Dr. Casey has had a mental breakdown and is having difficulties dialing the phone numbers of friends who might come to her aid. It occurred suddenly, the day after her skiing mania and subsequent remorse over buying ski equipment that she feels she will never use again. It was snowing for the fourth day and Dr. Casey no longer saw the snow as white and had no desire to walk in it, let alone ski down it. The skis are in the back of her car and will remain there as a constant reminder of how totally fucked up she is. It appears that her latest personality, Bernice, is a professional downhill skier. It was Bernice would bought the skis and Bernice who skied yesterday. Bernice left Camp Casey this morning for Switzerland, and Dr. Casey has returned, only to discover the skis, and worse, the receipt: Absolutely No Refunds. Camp Casey will remain a one-woman mental institution until Dr. Casey developes another personality with a PhD in Multiple Personality Syndrome. Neighbors in the area have suggested that Dr. Casey get in her car and drive either South or West until she spots a palm tree. They have offered to pay travel expenses. Dr. Casey has written recently of the environment in which she has completely lost her mind:
It gets so dark here at night, that when you drive the eight miles you must travel to get a loaf of bread you have to guess where the road is. You have headlights, sure, but headlights are quite useless in total blackness. You use the line in the middle of the road as a guide, but you cannot see the sides of the road, so when you are here, you feel the need to stay here and not get in the car unless there is a large moon in a clear sky. You go without the bread until daybreak.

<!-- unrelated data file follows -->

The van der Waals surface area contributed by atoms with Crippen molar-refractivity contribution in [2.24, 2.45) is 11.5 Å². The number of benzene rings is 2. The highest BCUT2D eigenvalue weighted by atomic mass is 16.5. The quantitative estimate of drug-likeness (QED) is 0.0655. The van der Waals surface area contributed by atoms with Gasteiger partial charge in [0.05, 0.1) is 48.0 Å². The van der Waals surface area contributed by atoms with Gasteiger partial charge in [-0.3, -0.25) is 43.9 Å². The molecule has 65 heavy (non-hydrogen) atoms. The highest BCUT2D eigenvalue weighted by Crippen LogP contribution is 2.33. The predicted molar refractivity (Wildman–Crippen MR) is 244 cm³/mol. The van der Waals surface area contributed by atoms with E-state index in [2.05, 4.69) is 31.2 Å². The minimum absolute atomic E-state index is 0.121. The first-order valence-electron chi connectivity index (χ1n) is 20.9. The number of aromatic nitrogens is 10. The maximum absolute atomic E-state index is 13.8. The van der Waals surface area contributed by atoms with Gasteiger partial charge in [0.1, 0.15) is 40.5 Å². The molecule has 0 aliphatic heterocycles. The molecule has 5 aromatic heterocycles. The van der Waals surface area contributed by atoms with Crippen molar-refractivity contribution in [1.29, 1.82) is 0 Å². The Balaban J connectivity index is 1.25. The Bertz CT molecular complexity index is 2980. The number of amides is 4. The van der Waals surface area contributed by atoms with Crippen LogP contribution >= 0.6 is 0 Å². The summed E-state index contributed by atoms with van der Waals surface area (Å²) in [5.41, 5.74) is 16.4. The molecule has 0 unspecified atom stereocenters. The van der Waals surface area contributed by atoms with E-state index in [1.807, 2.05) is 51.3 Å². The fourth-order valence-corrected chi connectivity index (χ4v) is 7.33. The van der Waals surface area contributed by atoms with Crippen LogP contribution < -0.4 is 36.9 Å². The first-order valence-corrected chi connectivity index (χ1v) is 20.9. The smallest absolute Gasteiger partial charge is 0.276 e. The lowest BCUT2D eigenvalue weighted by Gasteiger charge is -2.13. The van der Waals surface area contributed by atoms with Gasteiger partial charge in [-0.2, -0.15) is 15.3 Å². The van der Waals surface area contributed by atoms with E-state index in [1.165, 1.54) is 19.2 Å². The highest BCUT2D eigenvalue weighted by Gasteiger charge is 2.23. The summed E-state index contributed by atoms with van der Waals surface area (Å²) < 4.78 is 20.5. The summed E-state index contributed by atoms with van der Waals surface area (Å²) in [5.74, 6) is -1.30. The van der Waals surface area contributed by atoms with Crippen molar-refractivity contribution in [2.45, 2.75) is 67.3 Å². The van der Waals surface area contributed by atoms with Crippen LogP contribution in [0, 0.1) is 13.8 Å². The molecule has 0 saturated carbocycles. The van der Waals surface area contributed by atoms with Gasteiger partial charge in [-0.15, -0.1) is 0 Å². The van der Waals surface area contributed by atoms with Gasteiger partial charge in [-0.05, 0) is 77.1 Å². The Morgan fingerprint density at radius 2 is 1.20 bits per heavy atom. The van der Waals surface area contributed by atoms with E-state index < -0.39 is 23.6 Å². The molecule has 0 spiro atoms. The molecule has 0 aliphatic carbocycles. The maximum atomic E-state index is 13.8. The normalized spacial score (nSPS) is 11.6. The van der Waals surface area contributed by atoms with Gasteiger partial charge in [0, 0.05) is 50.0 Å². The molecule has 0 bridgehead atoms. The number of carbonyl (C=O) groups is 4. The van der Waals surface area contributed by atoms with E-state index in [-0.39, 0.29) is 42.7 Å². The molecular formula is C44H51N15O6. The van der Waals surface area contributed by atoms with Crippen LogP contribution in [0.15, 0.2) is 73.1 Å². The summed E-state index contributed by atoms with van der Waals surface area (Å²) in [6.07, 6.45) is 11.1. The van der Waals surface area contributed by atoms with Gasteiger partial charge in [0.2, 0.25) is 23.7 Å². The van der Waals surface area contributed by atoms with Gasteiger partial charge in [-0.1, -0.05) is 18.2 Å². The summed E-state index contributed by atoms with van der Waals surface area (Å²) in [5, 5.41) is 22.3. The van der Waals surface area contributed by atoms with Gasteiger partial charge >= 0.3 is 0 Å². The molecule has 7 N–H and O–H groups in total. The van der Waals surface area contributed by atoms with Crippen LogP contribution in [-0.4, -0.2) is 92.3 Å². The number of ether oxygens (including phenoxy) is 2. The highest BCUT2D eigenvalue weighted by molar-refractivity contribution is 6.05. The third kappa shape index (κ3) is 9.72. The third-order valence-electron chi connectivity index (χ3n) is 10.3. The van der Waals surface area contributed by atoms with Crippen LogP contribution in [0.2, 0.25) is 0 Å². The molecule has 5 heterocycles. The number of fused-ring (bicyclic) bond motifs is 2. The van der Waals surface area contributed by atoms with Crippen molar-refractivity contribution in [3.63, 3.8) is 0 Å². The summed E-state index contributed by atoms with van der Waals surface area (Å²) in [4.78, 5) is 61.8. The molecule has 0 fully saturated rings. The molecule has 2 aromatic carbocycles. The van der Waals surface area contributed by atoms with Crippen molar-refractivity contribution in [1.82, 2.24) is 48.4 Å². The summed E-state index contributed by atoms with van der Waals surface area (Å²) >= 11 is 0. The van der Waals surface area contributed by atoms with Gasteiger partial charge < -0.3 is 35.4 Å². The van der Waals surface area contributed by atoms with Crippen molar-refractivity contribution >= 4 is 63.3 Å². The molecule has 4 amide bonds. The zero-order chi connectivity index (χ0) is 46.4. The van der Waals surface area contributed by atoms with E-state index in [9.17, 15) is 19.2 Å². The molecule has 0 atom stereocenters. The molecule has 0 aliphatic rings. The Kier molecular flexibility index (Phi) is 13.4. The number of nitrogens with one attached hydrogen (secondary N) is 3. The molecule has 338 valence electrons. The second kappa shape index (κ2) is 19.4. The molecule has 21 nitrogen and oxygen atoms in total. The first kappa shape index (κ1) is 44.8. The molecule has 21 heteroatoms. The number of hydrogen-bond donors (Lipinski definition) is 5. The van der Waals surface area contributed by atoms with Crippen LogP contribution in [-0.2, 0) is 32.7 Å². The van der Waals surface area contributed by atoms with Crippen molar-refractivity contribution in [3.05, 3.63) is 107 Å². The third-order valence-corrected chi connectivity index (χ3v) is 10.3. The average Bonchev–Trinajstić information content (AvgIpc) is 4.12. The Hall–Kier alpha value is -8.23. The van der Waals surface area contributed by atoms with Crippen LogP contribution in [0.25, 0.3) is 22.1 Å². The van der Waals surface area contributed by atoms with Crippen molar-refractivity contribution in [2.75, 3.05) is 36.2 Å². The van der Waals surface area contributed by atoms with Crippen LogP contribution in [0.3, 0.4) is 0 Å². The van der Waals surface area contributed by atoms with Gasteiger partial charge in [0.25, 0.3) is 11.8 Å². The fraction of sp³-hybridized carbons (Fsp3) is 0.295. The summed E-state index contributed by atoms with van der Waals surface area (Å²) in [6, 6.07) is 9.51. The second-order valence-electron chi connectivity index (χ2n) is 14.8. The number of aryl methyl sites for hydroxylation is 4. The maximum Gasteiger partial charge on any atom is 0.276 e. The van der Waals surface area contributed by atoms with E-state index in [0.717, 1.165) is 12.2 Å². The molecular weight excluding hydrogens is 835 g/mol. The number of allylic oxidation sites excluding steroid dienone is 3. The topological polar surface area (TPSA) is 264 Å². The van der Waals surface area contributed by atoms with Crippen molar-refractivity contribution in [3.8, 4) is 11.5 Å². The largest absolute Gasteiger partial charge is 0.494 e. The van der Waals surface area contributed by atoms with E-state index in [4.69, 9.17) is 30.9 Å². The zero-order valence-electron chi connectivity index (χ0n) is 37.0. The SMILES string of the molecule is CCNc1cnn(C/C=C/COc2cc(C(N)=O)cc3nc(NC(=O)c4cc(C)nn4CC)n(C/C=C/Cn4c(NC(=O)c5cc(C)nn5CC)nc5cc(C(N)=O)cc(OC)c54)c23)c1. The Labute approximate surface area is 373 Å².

If you are feeling sad, the sadness will fill the room you are sitting in and when the sun goes down, it will wrap around you like a strait-jacket; suffocating your interests. If you are happy, your happiness will expand like a baking cupcake and warm your sockless toes. You will sit in the dark and the quiet soaking in a happiness that is so immediate it becomes a physical presence you can talk to.
Once in a great while you will hear the moaning of a train whistle across the lake, an owl, the crackling flame of the gas stove, branches moving in the wind. Each sound is an awakening from the dead quiet that has taken you directly to the workings of your emotions. The quiet enters your brain and grants an interview. It enters your groin and causes a baseless arousal. You stay busy staring out the window, listening to the repeated sound of your own internal voice saying, I should, I should, over and over. I should. In a couple of hours, the “I shoulds” fade away.